The hash function contained in the Hardware Security Module generates a unique hash result for the PDF copy of Waqim and Tanuj’s contract.
Thus, the electronic record now has a unique hash result.
Waqim’s private key gets to work and encrypts the hash result generated in the first step. This encryption derives a scrambled hash result for the electronic record.
Waqim now has a scrambled hash result for the electronic record (the PDF Contract).
Both the scrambled hash and public key are stored on what is known as a ‘Digital Signature Certificate’ and are affixed on the document
In India, a “Digital Signature Certificate” is also known as an “Electronic Signature Certificate”
In this case, a Digital Signature Certificate containing the scrambled hash result – ABC997196 and Waqim’s public key is affixed on the PDF Contract.
When this happens – a document is said to be digitally signed.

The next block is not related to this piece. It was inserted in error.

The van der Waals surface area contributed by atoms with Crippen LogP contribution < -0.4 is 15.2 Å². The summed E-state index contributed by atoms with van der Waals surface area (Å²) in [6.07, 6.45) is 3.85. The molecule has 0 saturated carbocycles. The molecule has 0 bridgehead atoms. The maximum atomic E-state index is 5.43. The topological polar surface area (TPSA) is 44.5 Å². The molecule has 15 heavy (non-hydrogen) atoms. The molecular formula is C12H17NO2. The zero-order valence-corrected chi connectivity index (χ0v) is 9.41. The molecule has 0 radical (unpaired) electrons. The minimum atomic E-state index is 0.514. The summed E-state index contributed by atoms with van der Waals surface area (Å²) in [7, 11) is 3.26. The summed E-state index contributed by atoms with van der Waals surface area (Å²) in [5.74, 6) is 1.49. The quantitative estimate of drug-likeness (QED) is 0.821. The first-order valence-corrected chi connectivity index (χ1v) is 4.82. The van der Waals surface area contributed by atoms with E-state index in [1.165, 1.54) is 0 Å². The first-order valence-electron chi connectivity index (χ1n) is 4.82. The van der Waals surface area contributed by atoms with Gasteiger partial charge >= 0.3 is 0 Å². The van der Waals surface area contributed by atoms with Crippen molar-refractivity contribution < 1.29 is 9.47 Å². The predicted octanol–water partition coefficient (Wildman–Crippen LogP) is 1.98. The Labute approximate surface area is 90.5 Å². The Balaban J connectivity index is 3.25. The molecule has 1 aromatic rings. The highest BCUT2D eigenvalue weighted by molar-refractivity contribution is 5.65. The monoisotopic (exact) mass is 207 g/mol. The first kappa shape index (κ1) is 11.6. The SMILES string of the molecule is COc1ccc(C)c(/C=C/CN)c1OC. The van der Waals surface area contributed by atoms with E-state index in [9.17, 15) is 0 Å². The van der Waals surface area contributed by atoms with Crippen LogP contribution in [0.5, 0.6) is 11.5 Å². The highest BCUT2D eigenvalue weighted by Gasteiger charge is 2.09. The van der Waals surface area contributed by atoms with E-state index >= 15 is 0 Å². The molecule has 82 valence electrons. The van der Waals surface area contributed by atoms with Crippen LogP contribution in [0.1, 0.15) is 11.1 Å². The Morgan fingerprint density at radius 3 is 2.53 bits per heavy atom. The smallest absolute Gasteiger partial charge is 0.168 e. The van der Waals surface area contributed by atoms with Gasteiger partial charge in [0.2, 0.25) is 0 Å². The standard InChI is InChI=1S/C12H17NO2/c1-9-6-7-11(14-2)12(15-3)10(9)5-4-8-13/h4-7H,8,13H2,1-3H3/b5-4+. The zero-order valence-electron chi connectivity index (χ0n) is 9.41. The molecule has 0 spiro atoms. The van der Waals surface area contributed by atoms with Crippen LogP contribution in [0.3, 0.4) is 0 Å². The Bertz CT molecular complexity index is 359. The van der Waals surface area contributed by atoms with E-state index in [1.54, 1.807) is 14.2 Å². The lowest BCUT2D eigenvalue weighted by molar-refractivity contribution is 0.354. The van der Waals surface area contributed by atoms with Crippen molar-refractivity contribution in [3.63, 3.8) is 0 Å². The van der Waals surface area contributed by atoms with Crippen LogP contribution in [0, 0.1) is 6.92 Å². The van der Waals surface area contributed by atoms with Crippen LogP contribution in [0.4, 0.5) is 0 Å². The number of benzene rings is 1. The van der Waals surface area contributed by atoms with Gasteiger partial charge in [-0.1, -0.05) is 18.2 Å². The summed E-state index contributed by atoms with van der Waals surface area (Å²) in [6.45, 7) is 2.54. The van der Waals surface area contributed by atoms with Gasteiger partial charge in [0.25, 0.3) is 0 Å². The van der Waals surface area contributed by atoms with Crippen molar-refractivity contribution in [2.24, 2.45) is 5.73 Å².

But the digital signature process is still not over.
Waqim sends the agreement to Tanuj.
The document opens on Tanuj’s PDF reader.
What follows is an elegant three part process:
(I) The same hash function is performed on the document itself – with the same algorithm. This shows Tanuj the hash result of the signed document. If the document has not been changed then the hash will be identical to the one derived from the first part of the digital signing process.
(II) The Public Key decrypts the scrambled hash result contained in the Digital Signature Certificate.